Where Israel’s doomed lunar lander crashed into the moon: NASA image captured from orbit reveals the site of impact ‘halo’ left behind by Beresheet
- Israel’s Beresheet craft crashed into the moon on April 11 during landing attempt
- Image captured by Lunar Reconnaissance Orbiter (LRO)shows fresh impact site
- While it’s too far to tell if a crater was created, the image reveals impact halo
A month after Israeli non-profit SpaceIL crashed its lunar lander into the surface of the moon, NASA says it thinks it’s spotted the site of impact.
Israel attempted to become the first country to land a private spacecraft on the moon on April 11. But, things quickly unraveled shortly after the Beresheet lander began its descent.
Mission control was forced to reset the main engine when it was around a dozen miles from the surface but ultimately failed to get it all working again; unable to slow itself down, Beresheet plummeted and broke apart.
A new image captured by NASA’s Lunar Reconnaissance Orbiter (LRO) on April 22 shows a fresh impact site on a region of the moon called Sea of Serenity likely created by the high-speed collision.
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A series of ‘before’ images of the area from the last decade and as recently as 16 days before the crash revealed a new feature in line with what Beresheet would have created. NASA has used a 2016 photo (above) for comparison because of the lighting conditions on that day
THE BERESHEET CRAFT
Beresheet is about 5 feet (1 meter) tall by 7.5 feet (2.3 meters) wide with its landing gear and legs deployed
Beresheet will stay in Earth’s orbit for about a month, slowly widening its ellipse until it reaches apogee, or its farthest point from here, at nearly 250,000 miles (400,000 kilometres) away.
It will then be slowly introduced to the orbit of the moon.
Lunar surface operations are meant to last just two days. Beresheet will measure the magnetic field at the landing site, and send back data and pictures.
A time capsule is aboard the lander – which includes a picture of Israeli astronaut Ilan Ramon, who died aboard space shuttle Columbia in 2003.
LRO was about 56 miles (90 kilometers) above the surface when it captured the image with its camera array.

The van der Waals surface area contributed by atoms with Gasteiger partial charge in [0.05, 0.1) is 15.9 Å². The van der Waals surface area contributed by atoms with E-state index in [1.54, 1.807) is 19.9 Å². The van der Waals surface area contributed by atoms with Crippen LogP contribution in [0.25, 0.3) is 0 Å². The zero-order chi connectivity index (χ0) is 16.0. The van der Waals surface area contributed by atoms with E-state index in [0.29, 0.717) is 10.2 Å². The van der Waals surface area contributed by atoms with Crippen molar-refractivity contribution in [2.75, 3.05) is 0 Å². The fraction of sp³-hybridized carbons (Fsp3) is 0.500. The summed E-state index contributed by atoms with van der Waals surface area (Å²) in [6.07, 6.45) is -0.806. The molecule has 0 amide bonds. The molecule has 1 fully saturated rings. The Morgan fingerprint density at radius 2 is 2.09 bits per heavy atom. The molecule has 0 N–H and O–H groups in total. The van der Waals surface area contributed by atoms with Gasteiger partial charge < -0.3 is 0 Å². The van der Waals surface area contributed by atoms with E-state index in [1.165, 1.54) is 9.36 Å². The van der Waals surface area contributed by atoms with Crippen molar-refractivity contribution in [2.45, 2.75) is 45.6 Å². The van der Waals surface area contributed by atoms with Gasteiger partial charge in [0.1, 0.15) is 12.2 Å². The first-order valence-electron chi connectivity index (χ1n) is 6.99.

From this distance, it could not make out whether or not a crater formed as a result of the collision, but a white impact halo can clearly be seen where it did not exist prior.
‘It’s possible the crater is just too small to show up in photos,’ NASA says.
‘Another possibility is that Beresheet formed a small indent instead of a crater, given its low angle of approach (around 8.4 degrees relative to the surface), light mass (compared to a dense meteoroid of the same size), and low velocity (again, relative to a meteoroid of the same size; Beresheet’s speed was still faster than most speeding bullets).’
Radio tracking allowed scientists to pinpoint the landing site to within a few miles, according to the space agency.
This, along with a series of ‘before’ images of the area from the last decade and as recently as 16 days before the crash revealed a new feature in line with what Beresheet would have created given its size and speed.
SpaceIL was hoping to complete a landing of Beresheet on the moon and make Israel the fourth country to manage the feat – behind the US, Russia and China.
While it was unable to achieve this accomplishment, the mission still makes Israel only the seventh country to ever each lunar orbit.
A new image captured by NASA’s Lunar Reconnaissance Orbiter (LRO) on April 22 shows a fresh impact site on a region of the moon called Sea of Serenity, shown on left and right. The right image has been enhanced
Radio tracking allowed scientists to pinpoint the landing site to within a few miles, according to the space agency. This, along with a series of ‘before’ images helped scientists to discover the new feature
Israel said not long after the crash that it planned to conduct another mission within the next few years.
SpaceIL’s Beresheet was part of a ‘ride share’ with Elon Musk’s SpaceX, as the mission could not afford its own rocket.
After travelling over 3.4 million miles (95.5m km) around the Earth and drawing ever closer to the moon, the spacecraft finally swung into the moon’s elliptical orbit on April 4.
The landmark attempt began shortly after 3pm ET (8pm BST) and in a live-streamed event held by Contact Global Broadcasting Services.
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